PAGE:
at the time, and had heard nothing of Commodore Johnstone replied to Mr. those cruelties. The Commodore adBurke. The bill, he said, was a bill ded, that he had no partiality for Mr. founded in reason, necessity, and juf- Hastings; on the contrary, there were tice; it was brought in on a compro- causes of quarrel between his relations mise with the Lords of the Treasury. and Mr. Hattings's; but the cause of Mr. Burke's humanity ran away with his standing up his advocate, was his him ; in the career of his eloquence he wonderful exertions to preserve our was accustomed to infiame while he was poffeßions in India, under uncommon describing; a great deal of what he dificulties. The right honourable genhad said was mere declamation. In re- tleman was always talking of the regard to Mr. Hastings having borrowed formation that was to come, like a for the Company 800,000l. in Bengal. dwarf who terrifies folks by announcing Was the right honourable gentleman the approach of a mighty giant; if the apprized of the extent and population right honourable gentleman was the of Calcutta? Did he know that it con- dwarf on the battlements of the giant's tained above 500,000 souls? 800,000l. castle, he wished he would step in and was a small sum to be raised in Cal- prevail on him to come forth. cutta alone, much less in the whole Mr. Burke faid, that if he held unBengal government. The famine at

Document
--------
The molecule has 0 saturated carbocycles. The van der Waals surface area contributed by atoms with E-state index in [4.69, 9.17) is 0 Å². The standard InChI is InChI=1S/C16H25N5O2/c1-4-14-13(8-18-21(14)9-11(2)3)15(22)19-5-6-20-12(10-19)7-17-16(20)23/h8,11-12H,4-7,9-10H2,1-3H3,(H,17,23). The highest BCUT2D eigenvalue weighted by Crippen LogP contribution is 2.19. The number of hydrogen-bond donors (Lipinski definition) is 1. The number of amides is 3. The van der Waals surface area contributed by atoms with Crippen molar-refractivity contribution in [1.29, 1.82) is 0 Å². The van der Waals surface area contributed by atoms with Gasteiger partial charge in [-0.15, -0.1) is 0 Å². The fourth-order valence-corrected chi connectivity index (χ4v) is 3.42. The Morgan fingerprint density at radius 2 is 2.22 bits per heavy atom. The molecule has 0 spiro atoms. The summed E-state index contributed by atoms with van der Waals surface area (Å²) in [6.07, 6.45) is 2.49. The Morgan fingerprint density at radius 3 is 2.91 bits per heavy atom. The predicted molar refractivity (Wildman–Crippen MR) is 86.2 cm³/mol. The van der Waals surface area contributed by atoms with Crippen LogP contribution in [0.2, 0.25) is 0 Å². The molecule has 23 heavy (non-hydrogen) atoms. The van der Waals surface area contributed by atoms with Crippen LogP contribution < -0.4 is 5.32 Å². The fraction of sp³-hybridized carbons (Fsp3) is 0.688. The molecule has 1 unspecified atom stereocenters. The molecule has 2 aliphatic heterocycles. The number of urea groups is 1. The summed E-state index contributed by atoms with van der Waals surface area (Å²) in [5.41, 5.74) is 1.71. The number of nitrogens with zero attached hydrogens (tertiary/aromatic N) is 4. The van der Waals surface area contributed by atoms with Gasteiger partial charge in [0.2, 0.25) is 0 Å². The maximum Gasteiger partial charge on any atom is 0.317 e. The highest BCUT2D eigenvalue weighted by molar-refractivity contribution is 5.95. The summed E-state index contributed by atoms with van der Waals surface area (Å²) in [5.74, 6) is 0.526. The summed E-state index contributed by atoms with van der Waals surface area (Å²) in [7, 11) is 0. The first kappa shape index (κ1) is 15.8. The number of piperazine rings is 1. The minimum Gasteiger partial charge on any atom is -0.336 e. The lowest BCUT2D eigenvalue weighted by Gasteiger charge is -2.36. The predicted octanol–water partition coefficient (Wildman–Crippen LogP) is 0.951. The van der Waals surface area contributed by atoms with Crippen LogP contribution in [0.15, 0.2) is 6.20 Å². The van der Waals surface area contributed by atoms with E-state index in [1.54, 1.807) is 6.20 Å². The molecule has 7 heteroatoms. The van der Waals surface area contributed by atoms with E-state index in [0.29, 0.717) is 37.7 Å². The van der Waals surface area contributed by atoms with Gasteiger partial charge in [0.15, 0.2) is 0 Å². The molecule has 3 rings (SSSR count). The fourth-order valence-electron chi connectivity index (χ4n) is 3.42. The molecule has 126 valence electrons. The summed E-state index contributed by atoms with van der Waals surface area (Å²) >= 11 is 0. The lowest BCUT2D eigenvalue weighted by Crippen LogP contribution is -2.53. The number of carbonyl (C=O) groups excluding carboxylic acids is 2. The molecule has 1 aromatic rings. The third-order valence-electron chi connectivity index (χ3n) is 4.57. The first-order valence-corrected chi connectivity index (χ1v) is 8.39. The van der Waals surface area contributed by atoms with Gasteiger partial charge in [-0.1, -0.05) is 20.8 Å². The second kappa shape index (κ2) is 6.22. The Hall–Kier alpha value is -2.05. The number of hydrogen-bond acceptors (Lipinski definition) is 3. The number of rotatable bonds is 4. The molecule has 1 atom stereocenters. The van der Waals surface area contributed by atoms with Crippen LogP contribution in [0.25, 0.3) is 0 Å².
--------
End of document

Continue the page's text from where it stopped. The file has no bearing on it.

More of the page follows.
The famine at parliamentary language, he might be Madrass was owing to the manner in called to account in a parliamentary which the enemy made war; they spread way; if called to account out of desolation wherever they went. He the House, he would answer in a way did not believe there had been any mur- becoming a gentleman; but no bullyder for above a century, except in one ing, nor threats, nor danger, should lingle infiance. He quoted Lord Mac- ever prevent him from doing his duty; artney's letter, to ihew that the French and he pledged himself to the House, and Heider Ali felt the famine much that he would bring to justice, as far more severely. The harsh language as in him lay, the greatest delinquent with regard to Mr. Haflings ought not India ever faw. He was justified by to have been held during his absence. the forty-five resolutions of the Secret Were Mr. Hastings prefent he was con- Committee, in holding this language fident he would hear no more of it, in regard to Mr. Hastings, whom the and that for two reasons; he was per- Houfe had already so far cenfured, as fuaded Mr. Hastings would give a to resolve that he should be brought ready answer to every accusation, and home to stand his trial. he was sure he would not bear to be Commodore Johnfone denied that talked to in such gross and harsh terms. he meant to threaten Mr. Burke, but Loose accusation, accompanied with repeated, that it was ungenerous to illiberal abuse, was particularly unjusti- attack Mr. Hastings, in his absence, fiable in the absence of the party ac- with so much afperity. Mr. Burke cused. The right honourable gentle- replied again, that he wished Mr. man ought to have produced his tre- Haitings present, but that the honouramendous report. Until he did so, all ble Commodore was one of those who general accusation would pass with occafioned his absence, The amendevery candid man, both within and ments were then read a second time, without doors, for mere declamation. when Sir Cecil Wray's motion was 'I he right honourable gentleman had a negatived. way of colouring things very high; he On Wednesday, April 30, the had once seen the captive lovälists of House of Commons resolved itself into Lord Cornwallis's army hanging on the a Coinmittee on “ 'The bill for punithtrees along the coast of Virginia, and ment of idle and disorderly persons, yet not one of them was put to death. taken with this implements for house